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Discussion papers | Copyright
© Author(s) 2018. This work is distributed under
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Research article 06 Apr 2018

Research article | 06 Apr 2018

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This discussion paper is a preprint. It is a manuscript under review for the journal Atmospheric Chemistry and Physics (ACP).

Extreme levels of Canadian wildfire smoke in the stratosphere over central Europe – Part 2: Lidar study of depolarization and lidar ratios at 355, 532, and 1064 nm and of microphysical properties

Moritz Haarig1, Albert Ansmann1, Holger Baars1, Cristofer Jimenez1, Igor Veselovskii2, Ronny Engelmann1, and Dietrich Althausen1 Moritz Haarig et al.
  • 1Leibniz Institute for Tropospheric Research, Leipzig, Germany
  • 2Physics Instrumentation Center of General Physics Institute, Moscow, Russia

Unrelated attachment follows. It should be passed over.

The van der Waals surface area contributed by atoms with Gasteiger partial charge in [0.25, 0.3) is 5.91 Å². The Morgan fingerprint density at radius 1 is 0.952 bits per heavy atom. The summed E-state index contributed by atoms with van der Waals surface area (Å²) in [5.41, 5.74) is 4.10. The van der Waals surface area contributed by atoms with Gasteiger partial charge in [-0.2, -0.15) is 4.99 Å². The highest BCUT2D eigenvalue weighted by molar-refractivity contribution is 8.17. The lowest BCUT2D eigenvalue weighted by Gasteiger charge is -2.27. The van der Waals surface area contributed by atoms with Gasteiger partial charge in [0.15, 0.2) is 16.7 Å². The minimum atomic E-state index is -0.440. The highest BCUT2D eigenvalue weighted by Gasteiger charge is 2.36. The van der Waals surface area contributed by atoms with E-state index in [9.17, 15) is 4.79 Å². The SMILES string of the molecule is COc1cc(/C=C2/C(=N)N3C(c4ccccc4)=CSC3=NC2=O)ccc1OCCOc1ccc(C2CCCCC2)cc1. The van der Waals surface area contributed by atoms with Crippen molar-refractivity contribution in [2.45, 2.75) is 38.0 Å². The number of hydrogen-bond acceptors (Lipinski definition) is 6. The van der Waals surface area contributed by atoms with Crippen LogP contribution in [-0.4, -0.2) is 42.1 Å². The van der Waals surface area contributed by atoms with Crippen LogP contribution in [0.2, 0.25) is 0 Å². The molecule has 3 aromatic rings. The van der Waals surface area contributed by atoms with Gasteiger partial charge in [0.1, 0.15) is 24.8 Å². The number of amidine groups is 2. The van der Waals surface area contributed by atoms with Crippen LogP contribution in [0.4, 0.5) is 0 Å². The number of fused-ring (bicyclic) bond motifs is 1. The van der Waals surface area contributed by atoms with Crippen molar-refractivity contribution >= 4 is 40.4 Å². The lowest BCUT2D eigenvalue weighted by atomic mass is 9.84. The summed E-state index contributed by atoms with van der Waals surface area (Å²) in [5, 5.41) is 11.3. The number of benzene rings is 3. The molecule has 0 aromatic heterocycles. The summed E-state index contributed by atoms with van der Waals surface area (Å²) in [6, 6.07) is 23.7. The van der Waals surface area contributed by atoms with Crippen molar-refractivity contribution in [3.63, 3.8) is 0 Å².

Abstract. Extremely high particle extinction coefficients, an order of magnitude higher than after the Mt. Pinatubo eruption in 1991, were measured in the stratosphere over Leipzig, Germany, on 22 August 2017. In a series of two articles, we present our observations of this record-breaking smoke event. In part 1 (Ansmann et al., 2018), we provide an overview of the smoke situation. The particle extinction coefficients reached 500Mm−1 at 532nm in the lower stratosphere around 15km height and the smoke-related aerosol optical thickness (AOT) was close to 1.0 around noon. In part 2, we present the optical and microphysical properties of the fire smoke observed in a tropospheric layer from 5–6.5km height and in a stratospheric layer from 15–16km height. Three Raman lidars were run at Leipzig after sunset on 22 August. As a highlight, triple-wavelength polarization/Raman lidar measurements of the particle depolarization ratio and extinction-to-backscatter ratio (lidar ratio) at all three important lidar wavelengths of 355, 532, and 1064nm could be performed. Very different particle depolarization ratios were found in the troposphere and in the stratosphere. The obviously compact and spherical tropospheric smoke particles caused almost no depolarization of backscattered laser radiation at all three wavelength (<3%), whereas the particles in the stratosphere lead to high depolarization ratios of 22% at 355nm and 18% at 532nm and a comparably low value of 4% at 1064nm in the stratosphere. The observed strong wavelength dependence is probably attributed to the narrow size distribution (accumulation mode) of irregularly shaped soot particles and the absence of a smoke coarse mode. The layer mean particle lidar ratios, on the other hand, were 40–45sr (355nm), and 65–80sr (532nm), and 80–95sr (1064nm) in both, the tropospheric and stratospheric layers indicating similar scattering and absorption properties. The 532nm single scattering albedo was 0.8 in the stratospheric layer. The smoke particles were rather small (effective radius of 0.17μm) in the tropospheric layer and much larger (effective radius of 0.32μm) in the very dry stratosphere.

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